The Press and Journal, often called the P&J, is a daily regional newspaper serving the northern counties of Scotland including the cities of Aberdeen and Inverness. Established in 1747 as the Aberdeen Journal, it is Scotland's oldest daily newspaper.
A yellow weather warning has been issued for heavy rainfall in the west Highlands.
The alert comes into force at 3pm and covers Monday as well.
The spell of heavy rain is expected across parts of western Scotland which may lead to some flooding and travel disruption.
It reads: “Rain will affect western Scotland through late Sunday and Monday before clearing on Tuesday morning. This will often be heavy and persistent, especially over hills.
“Many locations in this region will see 25-50 mm of rainfall, with the heaviest rain over high ground where 100-150 mm is likely to fall. The rain will be accompanied by strong winds, bringing a spell of coastal gales and gusts to around 50mph over hills and headlands.”
You can watch the full forecast from the Met Office above.
Aberdeenshire bikers are being asked for their views on local road safety initiatives aimed at them, as part of an ongoing study into their effectiveness.
The online survey is looking for views and opinions about bikers’ experiences to see how much impact such courses have on bikers’ attitudes and behaviour.
Robert Gordon University (RGU) is working with Road Safety North East Scotland (RSNES) on the project, which may help inform the development of future safety initiatives.
RGU research assistant Caroline Hood said: “We’re keen to hear from local bikers and our initial engagement with them is through our online survey, but we hope to supplement this with interviews later in the summer with bikers willing to participate beyond the scope of the survey.”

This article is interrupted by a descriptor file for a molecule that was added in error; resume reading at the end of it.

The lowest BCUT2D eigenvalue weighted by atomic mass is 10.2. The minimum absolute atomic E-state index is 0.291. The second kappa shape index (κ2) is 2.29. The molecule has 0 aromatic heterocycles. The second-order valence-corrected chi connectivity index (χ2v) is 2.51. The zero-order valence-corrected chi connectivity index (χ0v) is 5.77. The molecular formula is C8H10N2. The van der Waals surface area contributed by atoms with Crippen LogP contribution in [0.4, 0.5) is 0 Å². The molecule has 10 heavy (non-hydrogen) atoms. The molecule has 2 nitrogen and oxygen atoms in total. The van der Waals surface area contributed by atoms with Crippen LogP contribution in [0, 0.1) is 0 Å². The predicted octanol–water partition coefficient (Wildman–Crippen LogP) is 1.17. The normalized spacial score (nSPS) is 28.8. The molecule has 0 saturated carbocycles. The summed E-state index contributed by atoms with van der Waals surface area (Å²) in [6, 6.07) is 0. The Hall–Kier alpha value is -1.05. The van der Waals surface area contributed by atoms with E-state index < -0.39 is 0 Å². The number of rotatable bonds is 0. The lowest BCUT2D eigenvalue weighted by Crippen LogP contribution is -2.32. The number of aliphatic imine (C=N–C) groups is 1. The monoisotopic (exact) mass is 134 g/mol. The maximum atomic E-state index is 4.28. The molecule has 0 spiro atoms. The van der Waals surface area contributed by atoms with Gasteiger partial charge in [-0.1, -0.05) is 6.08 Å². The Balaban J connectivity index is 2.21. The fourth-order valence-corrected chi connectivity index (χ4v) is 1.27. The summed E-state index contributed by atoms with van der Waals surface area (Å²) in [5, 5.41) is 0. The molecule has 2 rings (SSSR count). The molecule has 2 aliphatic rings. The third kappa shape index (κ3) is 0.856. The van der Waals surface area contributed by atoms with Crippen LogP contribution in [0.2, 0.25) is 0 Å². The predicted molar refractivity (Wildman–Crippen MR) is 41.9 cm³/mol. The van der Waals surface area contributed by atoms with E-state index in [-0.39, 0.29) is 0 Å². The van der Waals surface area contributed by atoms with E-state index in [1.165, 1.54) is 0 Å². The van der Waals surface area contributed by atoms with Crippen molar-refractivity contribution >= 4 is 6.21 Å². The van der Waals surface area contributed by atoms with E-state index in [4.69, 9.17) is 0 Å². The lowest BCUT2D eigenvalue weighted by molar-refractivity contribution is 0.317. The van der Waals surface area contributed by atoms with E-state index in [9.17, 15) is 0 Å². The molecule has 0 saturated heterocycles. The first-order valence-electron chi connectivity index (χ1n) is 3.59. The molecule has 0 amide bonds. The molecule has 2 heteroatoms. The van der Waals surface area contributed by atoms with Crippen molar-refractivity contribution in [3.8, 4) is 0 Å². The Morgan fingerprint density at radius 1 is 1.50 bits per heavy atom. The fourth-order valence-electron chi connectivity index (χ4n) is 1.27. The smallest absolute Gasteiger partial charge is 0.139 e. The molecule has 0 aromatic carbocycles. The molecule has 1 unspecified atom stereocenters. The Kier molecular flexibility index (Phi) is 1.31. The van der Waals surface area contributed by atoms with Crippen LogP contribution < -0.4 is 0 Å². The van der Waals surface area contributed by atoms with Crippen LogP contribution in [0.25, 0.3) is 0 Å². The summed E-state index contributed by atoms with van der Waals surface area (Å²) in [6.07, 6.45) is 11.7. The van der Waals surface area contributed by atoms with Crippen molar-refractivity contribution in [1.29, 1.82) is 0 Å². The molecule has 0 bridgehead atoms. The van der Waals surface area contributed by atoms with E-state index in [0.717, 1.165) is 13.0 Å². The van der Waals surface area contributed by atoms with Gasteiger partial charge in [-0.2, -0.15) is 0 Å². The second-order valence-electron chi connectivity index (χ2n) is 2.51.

Ewan Wallace, chair of RSNES and head of transportation at Aberdeenshire Council, added: “This academic research, in partnership with RGU, is a new approach for RSNES and it’s important we try to learn how bikers perceive attempts to improve their safety.
“The views of bikers themselves aren’t always given or taken into account, so we hope the local community can give us some feedback to help make sure any efforts to increase their safety are as effective and as useful as they can be.
“As the Scottish Government’s ten-year road casualty reduction period draws to an end, we need to be prepared for the years ahead and this research will assist in our longer-term planning for this vulnerable road user group.”
Work begins tomorrow for five nights to undertake road improvement works on the A90 at Newton of Sandford.
The £150,000 overnight resurfacing works will address any road defects in the carriageway and create a smoother and safer journey for road users.
The project will take place overnight between 7.30pm and 6.30am and are due to be completed by 6.30am on Saturday, July 27.
To ensure the safety of roadworkers as well as motorists, a 10mph convoy system will be in place during working hours, however all traffic management will be removed during the daytime to keep disruption to a minimum.